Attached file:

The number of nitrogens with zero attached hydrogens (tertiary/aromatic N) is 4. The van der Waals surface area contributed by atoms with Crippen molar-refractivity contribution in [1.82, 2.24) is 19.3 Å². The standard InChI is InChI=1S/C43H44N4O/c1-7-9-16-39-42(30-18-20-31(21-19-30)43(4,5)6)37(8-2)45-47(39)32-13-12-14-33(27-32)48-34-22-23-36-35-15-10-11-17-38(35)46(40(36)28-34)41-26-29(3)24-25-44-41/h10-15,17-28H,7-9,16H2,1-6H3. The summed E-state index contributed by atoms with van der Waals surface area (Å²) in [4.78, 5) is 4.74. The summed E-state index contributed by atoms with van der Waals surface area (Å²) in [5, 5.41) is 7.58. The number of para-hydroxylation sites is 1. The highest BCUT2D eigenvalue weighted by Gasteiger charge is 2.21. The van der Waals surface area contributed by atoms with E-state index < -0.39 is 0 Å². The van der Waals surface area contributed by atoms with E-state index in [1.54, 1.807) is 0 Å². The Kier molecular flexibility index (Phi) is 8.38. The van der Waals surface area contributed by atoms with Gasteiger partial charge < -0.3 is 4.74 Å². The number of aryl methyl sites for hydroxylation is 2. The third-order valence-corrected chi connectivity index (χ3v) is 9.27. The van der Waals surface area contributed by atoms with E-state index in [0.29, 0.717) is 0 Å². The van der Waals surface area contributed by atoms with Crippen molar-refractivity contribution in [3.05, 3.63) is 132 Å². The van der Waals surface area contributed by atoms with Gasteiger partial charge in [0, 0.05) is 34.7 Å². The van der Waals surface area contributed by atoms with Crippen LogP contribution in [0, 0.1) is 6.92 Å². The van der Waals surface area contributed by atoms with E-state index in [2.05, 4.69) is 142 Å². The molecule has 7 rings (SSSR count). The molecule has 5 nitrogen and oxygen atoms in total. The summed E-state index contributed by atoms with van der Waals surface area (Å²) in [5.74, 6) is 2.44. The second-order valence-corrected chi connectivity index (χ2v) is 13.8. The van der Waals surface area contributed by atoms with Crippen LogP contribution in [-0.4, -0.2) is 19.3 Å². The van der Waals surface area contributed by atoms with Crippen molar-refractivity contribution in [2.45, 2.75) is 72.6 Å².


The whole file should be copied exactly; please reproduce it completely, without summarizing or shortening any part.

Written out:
The number of nitrogens with zero attached hydrogens (tertiary/aromatic N) is 4. The van der Waals surface area contributed by atoms with Crippen molar-refractivity contribution in [1.82, 2.24) is 19.3 Å². The standard InChI is InChI=1S/C43H44N4O/c1-7-9-16-39-42(30-18-20-31(21-19-30)43(4,5)6)37(8-2)45-47(39)32-13-12-14-33(27-32)48-34-22-23-36-35-15-10-11-17-38(35)46(40(36)28-34)41-26-29(3)24-25-44-41/h10-15,17-28H,7-9,16H2,1-6H3. The summed E-state index contributed by atoms with van der Waals surface area (Å²) in [4.78, 5) is 4.74. The summed E-state index contributed by atoms with van der Waals surface area (Å²) in [5, 5.41) is 7.58. The number of para-hydroxylation sites is 1. The highest BCUT2D eigenvalue weighted by Gasteiger charge is 2.21. The van der Waals surface area contributed by atoms with E-state index < -0.39 is 0 Å². The van der Waals surface area contributed by atoms with E-state index in [1.54, 1.807) is 0 Å². The Kier molecular flexibility index (Phi) is 8.38. The van der Waals surface area contributed by atoms with Gasteiger partial charge < -0.3 is 4.74 Å². The number of aryl methyl sites for hydroxylation is 2. The third-order valence-corrected chi connectivity index (χ3v) is 9.27. The van der Waals surface area contributed by atoms with E-state index in [0.29, 0.717) is 0 Å². The van der Waals surface area contributed by atoms with Crippen molar-refractivity contribution in [3.05, 3.63) is 132 Å². The van der Waals surface area contributed by atoms with Gasteiger partial charge in [0, 0.05) is 34.7 Å². The van der Waals surface area contributed by atoms with Crippen LogP contribution in [0, 0.1) is 6.92 Å². The van der Waals surface area contributed by atoms with E-state index in [2.05, 4.69) is 142 Å². The molecule has 7 rings (SSSR count). The molecule has 5 nitrogen and oxygen atoms in total. The summed E-state index contributed by atoms with van der Waals surface area (Å²) in [5.74, 6) is 2.44. The second-order valence-corrected chi connectivity index (χ2v) is 13.8. The van der Waals surface area contributed by atoms with Crippen LogP contribution in [-0.4, -0.2) is 19.3 Å². The van der Waals surface area contributed by atoms with Crippen molar-refractivity contribution in [2.45, 2.75) is 72.6 Å².